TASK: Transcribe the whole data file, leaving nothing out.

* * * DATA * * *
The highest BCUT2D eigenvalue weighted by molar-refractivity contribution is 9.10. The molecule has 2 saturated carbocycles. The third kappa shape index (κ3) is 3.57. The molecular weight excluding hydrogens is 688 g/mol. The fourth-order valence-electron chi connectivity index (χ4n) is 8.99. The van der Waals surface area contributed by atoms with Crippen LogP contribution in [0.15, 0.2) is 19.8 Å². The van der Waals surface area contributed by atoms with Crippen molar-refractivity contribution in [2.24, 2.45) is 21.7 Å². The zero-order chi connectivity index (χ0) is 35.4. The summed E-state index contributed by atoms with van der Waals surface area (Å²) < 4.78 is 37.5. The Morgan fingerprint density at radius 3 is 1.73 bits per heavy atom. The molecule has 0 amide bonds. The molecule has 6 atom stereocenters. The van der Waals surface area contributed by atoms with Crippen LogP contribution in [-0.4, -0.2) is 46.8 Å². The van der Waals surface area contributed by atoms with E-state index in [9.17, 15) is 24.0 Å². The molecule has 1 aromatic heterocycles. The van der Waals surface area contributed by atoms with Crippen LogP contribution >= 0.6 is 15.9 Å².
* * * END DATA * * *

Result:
The highest BCUT2D eigenvalue weighted by molar-refractivity contribution is 9.10. The molecule has 2 saturated carbocycles. The third kappa shape index (κ3) is 3.57. The molecular weight excluding hydrogens is 688 g/mol. The fourth-order valence-electron chi connectivity index (χ4n) is 8.99. The van der Waals surface area contributed by atoms with Crippen LogP contribution in [0.15, 0.2) is 19.8 Å². The van der Waals surface area contributed by atoms with Crippen molar-refractivity contribution in [2.24, 2.45) is 21.7 Å². The zero-order chi connectivity index (χ0) is 35.4. The summed E-state index contributed by atoms with van der Waals surface area (Å²) < 4.78 is 37.5. The Morgan fingerprint density at radius 3 is 1.73 bits per heavy atom. The molecule has 0 amide bonds. The molecule has 6 atom stereocenters. The van der Waals surface area contributed by atoms with Crippen LogP contribution in [-0.4, -0.2) is 46.8 Å². The van der Waals surface area contributed by atoms with E-state index in [9.17, 15) is 24.0 Å². The molecule has 1 aromatic heterocycles. The van der Waals surface area contributed by atoms with Crippen LogP contribution >= 0.6 is 15.9 Å².